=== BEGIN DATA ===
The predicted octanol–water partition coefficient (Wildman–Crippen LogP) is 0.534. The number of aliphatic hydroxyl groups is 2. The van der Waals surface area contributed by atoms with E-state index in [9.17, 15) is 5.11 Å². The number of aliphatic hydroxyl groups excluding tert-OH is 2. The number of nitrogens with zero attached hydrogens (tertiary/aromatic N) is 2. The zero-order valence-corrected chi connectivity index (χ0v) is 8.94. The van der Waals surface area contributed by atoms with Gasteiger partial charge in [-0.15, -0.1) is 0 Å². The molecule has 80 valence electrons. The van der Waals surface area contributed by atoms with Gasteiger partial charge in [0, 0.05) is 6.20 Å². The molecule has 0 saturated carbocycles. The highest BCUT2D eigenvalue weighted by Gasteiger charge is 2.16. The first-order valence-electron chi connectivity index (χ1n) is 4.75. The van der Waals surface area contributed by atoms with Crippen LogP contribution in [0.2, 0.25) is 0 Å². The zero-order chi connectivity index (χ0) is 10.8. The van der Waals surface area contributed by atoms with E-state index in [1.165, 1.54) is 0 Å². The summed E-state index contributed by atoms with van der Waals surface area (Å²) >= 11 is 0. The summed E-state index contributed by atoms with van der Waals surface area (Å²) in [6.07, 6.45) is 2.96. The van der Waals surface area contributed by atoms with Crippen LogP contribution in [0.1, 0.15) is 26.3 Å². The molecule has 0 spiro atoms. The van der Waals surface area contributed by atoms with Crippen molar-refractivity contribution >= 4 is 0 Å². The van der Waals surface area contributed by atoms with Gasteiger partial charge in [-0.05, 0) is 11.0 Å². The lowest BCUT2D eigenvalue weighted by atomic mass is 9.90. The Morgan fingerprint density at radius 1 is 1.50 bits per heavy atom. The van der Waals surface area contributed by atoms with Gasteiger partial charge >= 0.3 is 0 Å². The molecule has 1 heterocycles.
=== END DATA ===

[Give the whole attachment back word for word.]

The predicted octanol–water partition coefficient (Wildman–Crippen LogP) is 0.534. The number of aliphatic hydroxyl groups is 2. The van der Waals surface area contributed by atoms with E-state index in [9.17, 15) is 5.11 Å². The number of aliphatic hydroxyl groups excluding tert-OH is 2. The number of nitrogens with zero attached hydrogens (tertiary/aromatic N) is 2. The zero-order valence-corrected chi connectivity index (χ0v) is 8.94. The van der Waals surface area contributed by atoms with Gasteiger partial charge in [-0.15, -0.1) is 0 Å². The molecule has 80 valence electrons. The van der Waals surface area contributed by atoms with Gasteiger partial charge in [0, 0.05) is 6.20 Å². The molecule has 0 saturated carbocycles. The highest BCUT2D eigenvalue weighted by Gasteiger charge is 2.16. The first-order valence-electron chi connectivity index (χ1n) is 4.75. The van der Waals surface area contributed by atoms with Crippen LogP contribution in [0.2, 0.25) is 0 Å². The zero-order chi connectivity index (χ0) is 10.8. The van der Waals surface area contributed by atoms with E-state index in [1.165, 1.54) is 0 Å². The summed E-state index contributed by atoms with van der Waals surface area (Å²) >= 11 is 0. The summed E-state index contributed by atoms with van der Waals surface area (Å²) in [6.07, 6.45) is 2.96. The van der Waals surface area contributed by atoms with Crippen LogP contribution in [0.1, 0.15) is 26.3 Å². The molecule has 0 spiro atoms. The van der Waals surface area contributed by atoms with Crippen molar-refractivity contribution >= 4 is 0 Å². The van der Waals surface area contributed by atoms with Gasteiger partial charge in [-0.05, 0) is 11.0 Å². The lowest BCUT2D eigenvalue weighted by atomic mass is 9.90. The Morgan fingerprint density at radius 1 is 1.50 bits per heavy atom. The van der Waals surface area contributed by atoms with Gasteiger partial charge >= 0.3 is 0 Å². The molecule has 1 heterocycles.